The Babylonian/Mesopotamian creation myth, Enuma Elish, When
on high, was written no later than the reign of Nebuchadrezzar in the 12th
century B.C.E. But there is also little doubt that this story was written
much earlier, during the time of the Sumerians. Drawing some new light
on the ancients, Henry Layard found within the ruins of the library of
Ashurbanipal in Nineveh, texts that were not unlike the Genesis creation
in the Bible. George Smith first published these texts in 1876 under the
title, 'The Chaldean Genesis'. Akkadian text written in the old Babylonian
When on high the heaven had not been named,
Firm ground below had not been called by name,
Naught but primordial Apsu, their begetter,
(And) Mummu-Tiamat, she who bore them all,
Their waters commingling as a single body;
No reed hut had been matted, no marsh land had appeared,
When no gods whatever had been brought into being,
Uncalled by name, their destinies undetermined-
Then it was that the gods were formed within them.
Lahmu and Lahamu were brought forth, by name they were called.
For aeons they grew in age and stature.
Anshar and Kishar were formed, surpassing the others.
They prolonged the days, added on the years.
Anu was their son, of his fathers the rival;
Yea, Anshar's first born, Anu was his equal.
Anu begot in his image Nudimmud.
This Nudimmud was of his fathers the master;
Of broad wisdom, understanding, mighty in strength,
Mightier by far than his grandfather, Anshar.
He had no rival among the gods, his brothers.
The divine brothers banded together,
They disturbed Tiamat as they surged back and forth,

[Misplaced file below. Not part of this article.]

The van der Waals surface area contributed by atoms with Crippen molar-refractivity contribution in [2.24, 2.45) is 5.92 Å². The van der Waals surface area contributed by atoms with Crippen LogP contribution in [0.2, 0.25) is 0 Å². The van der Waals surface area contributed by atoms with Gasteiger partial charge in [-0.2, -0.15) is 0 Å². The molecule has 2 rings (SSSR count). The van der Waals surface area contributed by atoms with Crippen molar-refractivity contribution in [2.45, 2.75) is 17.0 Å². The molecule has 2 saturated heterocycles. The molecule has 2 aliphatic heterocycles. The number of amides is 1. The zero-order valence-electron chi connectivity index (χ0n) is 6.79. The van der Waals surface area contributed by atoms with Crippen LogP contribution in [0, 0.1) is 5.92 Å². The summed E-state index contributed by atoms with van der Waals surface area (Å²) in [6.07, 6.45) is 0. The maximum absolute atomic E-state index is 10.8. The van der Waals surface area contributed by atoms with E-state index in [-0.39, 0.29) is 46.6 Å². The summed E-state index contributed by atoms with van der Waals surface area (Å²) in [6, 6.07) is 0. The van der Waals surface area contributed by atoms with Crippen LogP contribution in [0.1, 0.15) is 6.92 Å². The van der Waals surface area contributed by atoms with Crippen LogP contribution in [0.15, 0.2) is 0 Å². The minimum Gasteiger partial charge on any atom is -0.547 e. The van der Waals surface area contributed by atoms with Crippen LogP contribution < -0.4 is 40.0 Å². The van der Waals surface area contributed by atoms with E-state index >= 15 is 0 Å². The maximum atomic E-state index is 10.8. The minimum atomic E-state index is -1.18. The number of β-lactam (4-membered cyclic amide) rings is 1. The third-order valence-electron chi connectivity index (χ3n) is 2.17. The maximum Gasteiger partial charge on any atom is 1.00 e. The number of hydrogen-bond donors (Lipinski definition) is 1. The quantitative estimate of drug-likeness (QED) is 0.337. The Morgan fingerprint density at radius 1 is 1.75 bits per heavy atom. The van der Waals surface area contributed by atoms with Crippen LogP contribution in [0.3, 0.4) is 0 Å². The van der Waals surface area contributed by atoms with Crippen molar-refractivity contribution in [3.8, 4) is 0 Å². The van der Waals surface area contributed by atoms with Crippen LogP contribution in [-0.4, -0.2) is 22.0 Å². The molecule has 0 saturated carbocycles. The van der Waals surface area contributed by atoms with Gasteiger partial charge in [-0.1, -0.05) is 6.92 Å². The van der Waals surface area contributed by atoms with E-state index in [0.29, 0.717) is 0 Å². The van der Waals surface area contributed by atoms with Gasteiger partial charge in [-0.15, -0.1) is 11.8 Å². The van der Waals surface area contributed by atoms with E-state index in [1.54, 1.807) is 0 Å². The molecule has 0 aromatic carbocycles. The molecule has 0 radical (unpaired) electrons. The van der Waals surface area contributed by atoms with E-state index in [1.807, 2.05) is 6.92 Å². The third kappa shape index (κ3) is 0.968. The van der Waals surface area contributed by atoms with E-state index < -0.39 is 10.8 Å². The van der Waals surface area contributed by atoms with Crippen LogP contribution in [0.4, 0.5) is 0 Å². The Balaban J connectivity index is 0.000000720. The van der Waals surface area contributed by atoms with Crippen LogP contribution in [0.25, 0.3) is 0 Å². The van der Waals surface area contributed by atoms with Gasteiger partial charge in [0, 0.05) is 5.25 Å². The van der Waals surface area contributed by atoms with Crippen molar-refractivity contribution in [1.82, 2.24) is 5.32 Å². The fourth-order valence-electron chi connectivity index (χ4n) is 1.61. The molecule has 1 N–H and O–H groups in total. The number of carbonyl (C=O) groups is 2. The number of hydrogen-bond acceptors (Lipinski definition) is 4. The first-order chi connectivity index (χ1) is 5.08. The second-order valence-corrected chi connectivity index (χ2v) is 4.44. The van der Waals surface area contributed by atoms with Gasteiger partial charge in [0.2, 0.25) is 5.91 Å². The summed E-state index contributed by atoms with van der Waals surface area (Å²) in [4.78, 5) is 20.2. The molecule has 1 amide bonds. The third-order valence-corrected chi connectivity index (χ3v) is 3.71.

Yea, they troubled the mood of Tiamat
By their hilarity in the Abode of Heaven.
Apsu could not lessen their clamour
And Tiamat was speechless at their ways.
Their doings were loathsome unto (. . .).
Unsavory were their ways; they were overbearing.
Then Apsu, the begetter of the great gods,
Cried out, addressing Mummu, his vizier:
"O Mummu. my vizier, who rejoicest my spirit,
Come hither and let us go to Tiamat!"
They went and sat down before Tiamat,
Exchanging counsel about the gods, their first born.
Apsu, opening his mouth,
Said unto resplendent Tiamat:
"Their ways are verily loathsome unto me.
By day I find no relief, nor repose by night.
I will destroy, I will wreck their ways,
That quiet may be restored. Let us have rest!"
As soon as Tiamat heard this,
She was wroth and called out to her husband.
She cried out aggrieved, as she raged all alone,
Injecting woe into her mood:
"What? Should we destroy what we have built?
Their ways are indeed troublesome, but let us attend kindly!"
Ill wishing and ungracious was Mummu's advice:
"Do destroy, my father, the mutinous ways.
Then shalt thou have relief by day and rest by night!"
When Apsu heard this, his face grew radiant
Because of the evil he planned against the gods, his sons.
As for Mummu, by the neck he embraced him
As (that one) sat down on his knees to kiss him.
(Now) whatever they plotted between them
Was repeated unto the gods, their first born.
When the gods heard (this), they were astir,
(Then) lapsed into silence and remained speechless,
Surpassing in wisdom, accomplished, resourceful,
Ea, the all wise, saw through their scheme.
A master design against it he devised and setup,
Made artful his spell against it, surpassing and holy.
He recited it and made it subsist in the deep,
As he poured sleep upon him. Sound asleep he lay.
When Apsu he made prone, drenched with sleep,
Mummu, the adviser, was impotent to move,
He loosened his band, tore off his tiara,
Removed his halo (and) put it on himself.
Having fettered Apsu, he slew him.
Mummu he bound and left behind lock.
Having thus upon Apsu established his dwelling,
He laid hold on Mummu, holding him by the nose rope.
After he vanquished and trodden down his foes,
Ea, his triumph over his enemies secured,
In his sacred chamber in profound sleep he rested.
He named it "Apsu," for shrines he assigned (it).
In that same place his cult hut he founded.
Ea and Damkina, his wife, dwelled (there) in splendor.
In the chamber of fates, the abode of destinies,
A god was engendered, most potent and wisest of gods.
In the heart of Apsu was Marduk created,
In the heart of holy Apsu was Marduk created.
He who begot him was Ea, his father;
She who conceived him was Damkina, his mother.
The breast of goddesses did she suck.